Rethinking seat time when seats are empty: competency-based education and Covid-19

October 1, 2020 • Lars Esdal

Last month, students across Minnesota went back to school. Or rather, back to the experience formerly known as school.

At time of writing, less than a quarter of schools are operating fully in-person, with most offering distance learning or a hybrid approach. And, with Covid-19 cases in the state climbing again, some form of distance learning will likely be with us for some time.

This era has brought into even sharper focus persistent educational challenges and inequities. When surveyed on their experiences in distance learning, students report they value positive relationships and “learning about things they care about” to keep them engaged, now more than ever. At the same time, many students struggle with consistent access to the devices and internet they need to have these experiences. Inconsistent attendance in turn leads to lost learning, exacerbated inequities, and further disengagement. It’s a vicious cycle.

Addressing disengagement and learning loss head on

Student-centered learning, and in particular competency-based education (CBE), provide a route to address issues of disengagement and learning loss head on.

CBE [focuses] on distinct, specific knowledge and skills rather than full, time-based courses and grades. This means it’s easier to identify and address gaps in learning.

As we’ve previously profiled, CBE models engage students by offering them flexibility to master standards through courses, projects, internships, independent study, and other personalized pathways that are relevant to their interests and unique context—and accessible at times and places that work for them.

Additionally, the focus of learning within CBE is on distinct, specific knowledge and skills rather than full, time-based courses and grades. This means it’s easier to identify and address gaps in learning without requiring students to repeat full courses or even grade levels, as has been too often documented under Covid-19.

But educators innovating with CBE approaches today—whether they explicitly use that phrase to describe their work or not—bump up against an unfortunately reality. Deep assumptions about learning are baked into our education system and hamper their ability to innovate.

One of those assumptions seems particularly absurd today when most schools are quite literally empty: that learning flows lockstep with time in seats.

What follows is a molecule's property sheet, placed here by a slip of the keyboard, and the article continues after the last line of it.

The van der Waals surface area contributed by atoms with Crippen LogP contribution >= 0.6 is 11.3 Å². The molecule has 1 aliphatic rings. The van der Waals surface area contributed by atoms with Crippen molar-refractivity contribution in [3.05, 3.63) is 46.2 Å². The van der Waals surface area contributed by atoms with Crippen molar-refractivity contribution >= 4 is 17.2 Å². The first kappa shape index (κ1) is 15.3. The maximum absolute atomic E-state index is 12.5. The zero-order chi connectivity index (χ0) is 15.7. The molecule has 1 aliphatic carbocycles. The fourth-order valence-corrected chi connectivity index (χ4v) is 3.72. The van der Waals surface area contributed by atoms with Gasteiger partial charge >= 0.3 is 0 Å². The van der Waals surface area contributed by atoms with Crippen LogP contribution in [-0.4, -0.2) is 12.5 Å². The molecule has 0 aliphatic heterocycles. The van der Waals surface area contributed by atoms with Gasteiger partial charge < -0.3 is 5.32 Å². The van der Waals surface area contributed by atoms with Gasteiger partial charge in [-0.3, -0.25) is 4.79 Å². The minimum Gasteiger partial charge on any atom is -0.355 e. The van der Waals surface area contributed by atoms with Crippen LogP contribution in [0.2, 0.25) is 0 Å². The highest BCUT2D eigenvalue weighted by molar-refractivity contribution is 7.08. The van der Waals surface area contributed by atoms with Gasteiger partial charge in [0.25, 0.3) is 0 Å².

Seat time: a stubborn and outdated assumption

Seat time has a long history in American education. Carnegie units—typically defined as 120 hours of class time over the course of a year, wherein a single subject was covered—were a hallmark of public education since its inception in the 19th century.

Nothing in state law explicitly links learning time with progression through standards, credits, or even grades.

The Minnesota legislature formally abandoned Carnegie units in the 1990s. While there is still a requirement to provide a total of 165 days and 1020 hours of instruction each year (in high school; fewer for younger students), nothing in state law explicitly links learning time with progression through standards, credits, or even grades.

While the Carnegie unit is no longer state policy, the school designs predominant today did come to be in the context of that policy. Furthermore, the mental models of those in the system—including educators, families, and even students—are also deeply steeped in, and thus perpetuate, those designs. In short, orienting learning around seat time is the way we do things because it’s the way we’ve done things.

In an effort to directly challenge these assumptions in policy and mental models, we worked last year on a bill that would explicitly authorize CBE in Minnesota. While the bill didn’t pass—yet—we’re continuing our advocacy. And this fall we’ll be publishing a memo with guidance on how CBE can be done under current law.

Would adjusting funding formulas be a lever for change?

One topic of particular relevance in this year of distance learning is how education funding flows.

What if schools had the option to generate revenue based on validated student learning?

Currently, school funding in Minnesota is mostly based on the average number of students enrolled throughout the year. The key here is enrolled—not to be confused with engagement or learning. As long as a student “attends” at least once every 15 days, a school continues to collect revenue.

What if schools had the option to, instead, generate revenue based on validated student learning? Many schools in our state have had amazing success helping students catch up and make multiple years of growth in one academic year. What if those schools were rewarded with more resources to do their good work—without costing the public any additional net funding?

Clearly such a shift, and potential unintended consequences, need to be carefully thought through. And, a top priority must be ensuring schools get the resources they need to serve under-resourced students and students with special needs. But, these are questions at least worth asking.

Might this be the year?

Fortunately, curious conversations are happening this fall among federal and state policymakers, as well as bold innovating educators. They are challenging the assumptions and raising the questions we’ve explored in this post.

This may just be the year that we at last reorient from passing time to learning outcomes as the de facto focus of American education. Because 2020 requires it. And good sense demands it.

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